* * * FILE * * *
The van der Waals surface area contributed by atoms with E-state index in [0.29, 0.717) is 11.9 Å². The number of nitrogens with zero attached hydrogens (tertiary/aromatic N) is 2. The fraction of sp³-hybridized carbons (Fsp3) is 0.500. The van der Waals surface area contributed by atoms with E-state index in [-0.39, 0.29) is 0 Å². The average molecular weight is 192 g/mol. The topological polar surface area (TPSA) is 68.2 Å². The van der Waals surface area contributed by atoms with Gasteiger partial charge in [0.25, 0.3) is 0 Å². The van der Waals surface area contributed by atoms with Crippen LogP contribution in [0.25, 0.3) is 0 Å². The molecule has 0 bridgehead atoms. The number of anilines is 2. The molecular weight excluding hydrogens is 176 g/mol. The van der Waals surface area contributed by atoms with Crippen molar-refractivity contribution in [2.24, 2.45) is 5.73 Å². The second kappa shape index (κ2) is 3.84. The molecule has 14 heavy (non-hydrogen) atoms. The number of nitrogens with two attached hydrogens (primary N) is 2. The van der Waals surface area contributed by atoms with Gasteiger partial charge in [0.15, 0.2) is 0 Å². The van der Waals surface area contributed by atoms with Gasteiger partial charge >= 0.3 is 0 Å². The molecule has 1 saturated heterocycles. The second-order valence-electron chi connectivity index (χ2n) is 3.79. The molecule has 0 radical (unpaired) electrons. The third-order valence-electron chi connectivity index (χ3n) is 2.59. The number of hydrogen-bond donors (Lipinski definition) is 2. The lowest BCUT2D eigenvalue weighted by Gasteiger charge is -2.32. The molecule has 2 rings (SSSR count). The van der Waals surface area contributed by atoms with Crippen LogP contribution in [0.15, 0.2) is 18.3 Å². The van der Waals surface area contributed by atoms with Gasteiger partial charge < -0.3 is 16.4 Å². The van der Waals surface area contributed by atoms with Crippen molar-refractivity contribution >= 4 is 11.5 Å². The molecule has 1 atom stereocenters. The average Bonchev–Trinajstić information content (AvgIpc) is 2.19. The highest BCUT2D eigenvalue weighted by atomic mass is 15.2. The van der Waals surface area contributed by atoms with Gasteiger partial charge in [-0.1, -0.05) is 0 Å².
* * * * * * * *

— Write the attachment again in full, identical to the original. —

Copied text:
The van der Waals surface area contributed by atoms with E-state index in [0.29, 0.717) is 11.9 Å². The number of nitrogens with zero attached hydrogens (tertiary/aromatic N) is 2. The fraction of sp³-hybridized carbons (Fsp3) is 0.500. The van der Waals surface area contributed by atoms with E-state index in [-0.39, 0.29) is 0 Å². The average molecular weight is 192 g/mol. The topological polar surface area (TPSA) is 68.2 Å². The van der Waals surface area contributed by atoms with Gasteiger partial charge in [0.25, 0.3) is 0 Å². The van der Waals surface area contributed by atoms with Crippen LogP contribution in [0.25, 0.3) is 0 Å². The molecule has 0 bridgehead atoms. The number of anilines is 2. The molecular weight excluding hydrogens is 176 g/mol. The van der Waals surface area contributed by atoms with Crippen molar-refractivity contribution in [2.24, 2.45) is 5.73 Å². The second kappa shape index (κ2) is 3.84. The molecule has 14 heavy (non-hydrogen) atoms. The number of nitrogens with two attached hydrogens (primary N) is 2. The van der Waals surface area contributed by atoms with Gasteiger partial charge in [0.15, 0.2) is 0 Å². The van der Waals surface area contributed by atoms with Gasteiger partial charge >= 0.3 is 0 Å². The molecule has 1 saturated heterocycles. The second-order valence-electron chi connectivity index (χ2n) is 3.79. The molecule has 0 radical (unpaired) electrons. The third-order valence-electron chi connectivity index (χ3n) is 2.59. The number of hydrogen-bond donors (Lipinski definition) is 2. The lowest BCUT2D eigenvalue weighted by Gasteiger charge is -2.32. The molecule has 2 rings (SSSR count). The van der Waals surface area contributed by atoms with Crippen LogP contribution in [0.15, 0.2) is 18.3 Å². The van der Waals surface area contributed by atoms with Gasteiger partial charge < -0.3 is 16.4 Å². The van der Waals surface area contributed by atoms with Crippen molar-refractivity contribution >= 4 is 11.5 Å². The molecule has 1 atom stereocenters. The average Bonchev–Trinajstić information content (AvgIpc) is 2.19. The highest BCUT2D eigenvalue weighted by atomic mass is 15.2. The van der Waals surface area contributed by atoms with Gasteiger partial charge in [-0.1, -0.05) is 0 Å².